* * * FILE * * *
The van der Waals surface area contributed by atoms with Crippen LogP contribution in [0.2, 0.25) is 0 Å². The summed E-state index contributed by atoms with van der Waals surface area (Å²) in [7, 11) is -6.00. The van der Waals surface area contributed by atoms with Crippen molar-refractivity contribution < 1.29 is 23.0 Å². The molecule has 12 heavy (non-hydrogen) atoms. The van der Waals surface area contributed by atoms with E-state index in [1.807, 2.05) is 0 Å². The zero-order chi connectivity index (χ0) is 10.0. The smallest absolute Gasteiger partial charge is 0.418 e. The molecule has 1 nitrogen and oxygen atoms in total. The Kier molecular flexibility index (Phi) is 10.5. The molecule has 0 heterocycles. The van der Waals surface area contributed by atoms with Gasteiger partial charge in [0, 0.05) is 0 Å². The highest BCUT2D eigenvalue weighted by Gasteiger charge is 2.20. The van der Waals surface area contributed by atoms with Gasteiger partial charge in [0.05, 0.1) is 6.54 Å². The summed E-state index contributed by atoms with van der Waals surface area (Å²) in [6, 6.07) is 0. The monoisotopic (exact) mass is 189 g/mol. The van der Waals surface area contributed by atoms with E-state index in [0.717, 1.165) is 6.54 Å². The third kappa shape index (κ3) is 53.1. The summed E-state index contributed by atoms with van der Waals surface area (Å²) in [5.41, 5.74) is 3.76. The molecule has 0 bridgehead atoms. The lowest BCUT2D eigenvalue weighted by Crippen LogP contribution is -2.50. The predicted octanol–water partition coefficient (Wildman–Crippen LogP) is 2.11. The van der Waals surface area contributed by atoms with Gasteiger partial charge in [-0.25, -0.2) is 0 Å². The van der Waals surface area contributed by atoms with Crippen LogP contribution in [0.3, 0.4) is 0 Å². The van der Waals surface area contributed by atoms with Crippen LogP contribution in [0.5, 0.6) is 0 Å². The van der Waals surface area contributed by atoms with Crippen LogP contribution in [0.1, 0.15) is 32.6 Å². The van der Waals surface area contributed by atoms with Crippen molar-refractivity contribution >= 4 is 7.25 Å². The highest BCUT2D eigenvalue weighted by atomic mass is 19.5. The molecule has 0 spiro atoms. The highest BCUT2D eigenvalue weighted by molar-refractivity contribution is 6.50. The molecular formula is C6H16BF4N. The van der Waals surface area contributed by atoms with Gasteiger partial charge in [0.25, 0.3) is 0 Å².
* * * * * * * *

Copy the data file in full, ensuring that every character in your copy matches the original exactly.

The van der Waals surface area contributed by atoms with Crippen LogP contribution in [0.2, 0.25) is 0 Å². The summed E-state index contributed by atoms with van der Waals surface area (Å²) in [7, 11) is -6.00. The van der Waals surface area contributed by atoms with Crippen molar-refractivity contribution < 1.29 is 23.0 Å². The molecule has 12 heavy (non-hydrogen) atoms. The van der Waals surface area contributed by atoms with E-state index in [1.807, 2.05) is 0 Å². The zero-order chi connectivity index (χ0) is 10.0. The smallest absolute Gasteiger partial charge is 0.418 e. The molecule has 1 nitrogen and oxygen atoms in total. The Kier molecular flexibility index (Phi) is 10.5. The molecule has 0 heterocycles. The van der Waals surface area contributed by atoms with Gasteiger partial charge in [0, 0.05) is 0 Å². The highest BCUT2D eigenvalue weighted by Gasteiger charge is 2.20. The van der Waals surface area contributed by atoms with Gasteiger partial charge in [0.05, 0.1) is 6.54 Å². The summed E-state index contributed by atoms with van der Waals surface area (Å²) in [6, 6.07) is 0. The monoisotopic (exact) mass is 189 g/mol. The van der Waals surface area contributed by atoms with E-state index in [0.717, 1.165) is 6.54 Å². The third kappa shape index (κ3) is 53.1. The summed E-state index contributed by atoms with van der Waals surface area (Å²) in [5.41, 5.74) is 3.76. The molecule has 0 bridgehead atoms. The lowest BCUT2D eigenvalue weighted by Crippen LogP contribution is -2.50. The predicted octanol–water partition coefficient (Wildman–Crippen LogP) is 2.11. The van der Waals surface area contributed by atoms with Gasteiger partial charge in [-0.25, -0.2) is 0 Å². The van der Waals surface area contributed by atoms with Crippen LogP contribution in [0.3, 0.4) is 0 Å². The van der Waals surface area contributed by atoms with Crippen LogP contribution in [0.5, 0.6) is 0 Å². The van der Waals surface area contributed by atoms with Crippen LogP contribution in [0.1, 0.15) is 32.6 Å². The van der Waals surface area contributed by atoms with Crippen molar-refractivity contribution >= 4 is 7.25 Å². The highest BCUT2D eigenvalue weighted by atomic mass is 19.5. The molecule has 0 spiro atoms. The highest BCUT2D eigenvalue weighted by molar-refractivity contribution is 6.50. The molecular formula is C6H16BF4N. The van der Waals surface area contributed by atoms with Gasteiger partial charge in [0.25, 0.3) is 0 Å².